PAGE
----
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A real compromise on the EU presidency, part 1

Kalypso Nicolaïdis
2 October 2007

Does the EU need a Caesar?

The design of the future EU Council Presidency is deemed to create confusion among European citizens. The forthcoming IGC can still do better without reopening the fundamentals of the new blueprint. Clarifying the notion of "EU presidency" could help safeguard the EU's founding principle of shared leadership, argue Director of the European Studies Centre at St Antony's College Oxford Kalypso Nicolaïdis, and Simone Bunse, Assistant Professor of Politics at the INCAE Business School.

Two years after the rejection of the Constitutional Treaty by the French and Dutch referenda, there is a light at the end of the tunnel. Everything looks set for a deal on the new ‘reform treaty' by the October 18-19 Summit - in time for the ratification process to conclude ahead of the 2009 EP elections. The draft text to be agreed by the IGC is already available on the web and no-one seems to want to reopen any of its clauses, for risk of seeing the whole enterprise unravel. Even Poland has fallen in line on the Council's new voting system.

Nevertheless, we believe that there is still time for at least one marginal improvement to the treaty which would constitute a positive sum deal, leaving everyone better off, including EU citizens. So why not go for it? Under the embellishment technique in any case, parties would agree in advance that if consensus is not reached on a reopened issue, the status quo ante would prevail and the text adopted as is.

The ideal and practice that should be rescued in the EU's current round of reforms is that of shared leadership. This IGC's mandate, echoing that of the failed Convention, is to bring the Union closer to its citizens while making it more efficient, including on the external front. Amongst the Convention's institutional innovations to achieve these goals was the replacement of the rotating presidency of the Council by a permanent president (two and a half year renewable once) meant to bring to the job the kind of continuity and visibility that it has so far lacked thus improving the workings of the Council and presenting a face to the outside world. Rotation was instead introduced in the down sized Commission. Finally, member states' relative weight were brought closer to their population size through a new double majority voting system.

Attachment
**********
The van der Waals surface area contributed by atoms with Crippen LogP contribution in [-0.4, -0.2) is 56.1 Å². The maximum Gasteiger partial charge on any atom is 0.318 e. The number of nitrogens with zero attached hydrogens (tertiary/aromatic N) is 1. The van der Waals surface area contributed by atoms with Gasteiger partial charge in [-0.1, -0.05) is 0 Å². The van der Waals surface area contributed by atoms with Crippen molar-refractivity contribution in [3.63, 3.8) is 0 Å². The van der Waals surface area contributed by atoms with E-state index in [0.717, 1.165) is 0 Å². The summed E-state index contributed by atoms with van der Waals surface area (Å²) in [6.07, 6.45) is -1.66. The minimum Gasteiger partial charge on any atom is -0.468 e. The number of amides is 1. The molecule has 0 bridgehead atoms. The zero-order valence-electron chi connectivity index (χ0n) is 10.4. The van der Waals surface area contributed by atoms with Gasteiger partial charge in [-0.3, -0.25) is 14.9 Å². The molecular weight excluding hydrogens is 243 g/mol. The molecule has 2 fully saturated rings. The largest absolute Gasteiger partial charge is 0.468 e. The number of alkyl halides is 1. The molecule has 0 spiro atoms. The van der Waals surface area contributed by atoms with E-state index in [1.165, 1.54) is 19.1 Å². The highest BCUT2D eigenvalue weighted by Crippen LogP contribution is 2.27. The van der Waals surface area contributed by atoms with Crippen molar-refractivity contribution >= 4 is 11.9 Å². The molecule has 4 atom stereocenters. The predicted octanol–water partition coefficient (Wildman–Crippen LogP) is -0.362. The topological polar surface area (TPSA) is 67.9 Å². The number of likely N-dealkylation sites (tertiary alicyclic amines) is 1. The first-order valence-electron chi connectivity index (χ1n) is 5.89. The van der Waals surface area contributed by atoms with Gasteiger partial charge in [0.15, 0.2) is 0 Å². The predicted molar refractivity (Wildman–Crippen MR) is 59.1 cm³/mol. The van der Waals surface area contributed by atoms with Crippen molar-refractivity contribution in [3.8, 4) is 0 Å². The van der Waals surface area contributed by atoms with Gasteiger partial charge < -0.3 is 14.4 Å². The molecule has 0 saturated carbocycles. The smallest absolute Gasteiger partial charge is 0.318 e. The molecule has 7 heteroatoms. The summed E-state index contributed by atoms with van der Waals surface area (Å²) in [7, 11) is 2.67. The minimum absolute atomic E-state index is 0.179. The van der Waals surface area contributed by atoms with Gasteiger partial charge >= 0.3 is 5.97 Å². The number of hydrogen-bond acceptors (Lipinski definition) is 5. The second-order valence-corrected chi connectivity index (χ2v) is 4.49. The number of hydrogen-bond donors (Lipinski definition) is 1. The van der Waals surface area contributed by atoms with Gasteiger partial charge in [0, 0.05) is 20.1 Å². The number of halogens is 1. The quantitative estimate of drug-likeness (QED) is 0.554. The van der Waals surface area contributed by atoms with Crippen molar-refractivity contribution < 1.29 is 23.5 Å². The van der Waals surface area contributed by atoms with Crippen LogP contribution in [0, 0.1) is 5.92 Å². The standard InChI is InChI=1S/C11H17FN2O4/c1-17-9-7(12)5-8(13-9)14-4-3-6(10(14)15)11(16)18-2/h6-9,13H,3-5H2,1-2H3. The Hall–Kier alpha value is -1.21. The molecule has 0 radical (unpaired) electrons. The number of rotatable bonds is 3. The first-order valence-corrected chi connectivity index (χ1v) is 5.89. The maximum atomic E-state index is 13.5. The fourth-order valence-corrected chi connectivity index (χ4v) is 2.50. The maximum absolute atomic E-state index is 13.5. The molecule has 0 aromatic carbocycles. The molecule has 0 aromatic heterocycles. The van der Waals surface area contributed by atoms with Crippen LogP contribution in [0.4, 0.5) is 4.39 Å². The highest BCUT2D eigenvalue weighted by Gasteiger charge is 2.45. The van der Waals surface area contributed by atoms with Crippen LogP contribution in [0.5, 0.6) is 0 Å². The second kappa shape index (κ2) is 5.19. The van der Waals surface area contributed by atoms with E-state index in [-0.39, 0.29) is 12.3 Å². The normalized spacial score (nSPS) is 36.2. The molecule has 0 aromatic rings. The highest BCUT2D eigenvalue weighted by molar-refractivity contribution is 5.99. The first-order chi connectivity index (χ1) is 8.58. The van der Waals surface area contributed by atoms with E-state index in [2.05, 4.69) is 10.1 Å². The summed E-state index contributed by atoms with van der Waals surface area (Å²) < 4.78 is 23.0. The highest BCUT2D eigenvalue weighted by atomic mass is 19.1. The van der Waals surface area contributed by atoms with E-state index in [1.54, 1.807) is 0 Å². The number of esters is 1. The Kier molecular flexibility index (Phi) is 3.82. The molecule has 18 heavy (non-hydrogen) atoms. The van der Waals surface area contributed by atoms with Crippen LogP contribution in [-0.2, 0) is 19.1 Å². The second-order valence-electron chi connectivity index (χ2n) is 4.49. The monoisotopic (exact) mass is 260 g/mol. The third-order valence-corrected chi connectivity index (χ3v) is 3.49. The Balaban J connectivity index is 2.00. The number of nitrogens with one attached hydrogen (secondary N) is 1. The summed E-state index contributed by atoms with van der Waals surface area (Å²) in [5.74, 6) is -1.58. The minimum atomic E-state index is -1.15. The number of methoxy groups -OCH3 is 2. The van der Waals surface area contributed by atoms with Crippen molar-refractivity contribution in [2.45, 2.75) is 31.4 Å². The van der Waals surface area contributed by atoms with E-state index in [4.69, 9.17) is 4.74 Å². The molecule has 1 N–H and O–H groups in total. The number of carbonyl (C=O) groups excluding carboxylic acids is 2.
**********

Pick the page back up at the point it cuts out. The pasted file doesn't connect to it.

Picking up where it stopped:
The IGC mandate leaves this institutional bargain struck at the Convention intact: small and medium size countries loose their cherished rotating presidency, relinquish voting power in the Council but retain at least formal equality in the Commission. And Germany, the traditional defender of smaller states, has supported the deals because it balanced the new Council chair with an old German favourite: the introduction of a democratic mandate for the Commission president via the European Parliament.

Obviously, it would be naïve and foolish to question this bargain at this stage of the game. The meetings of EU heads of government, four times a year, will no longer be chaired by a current but most probably a former member of the club. Fine. It makes sense for the Council to have a president - just like the Commission and the European Parliament.

At the same time, however, it is hard not to feel sympathy for those Europeans citizens who, after the nomination of a new permanent president of the "European Council", will continue to be told that "On January 1st, Slovakia will take up the rotating Council presidency". Will they grasp the difference between the latter (Council of Ministers) and the former (Council of Prime Ministers)? Will they work out the division of labor and accountability between the two levels? Chances are that the new set up with two Council presidencies, one permanent the other rotating with Troika coordination (e.g. between three succeeding presidencies), will further alienate citizens from their EU institutions. And all this in the name of democracy!

Continue reading - part 2...

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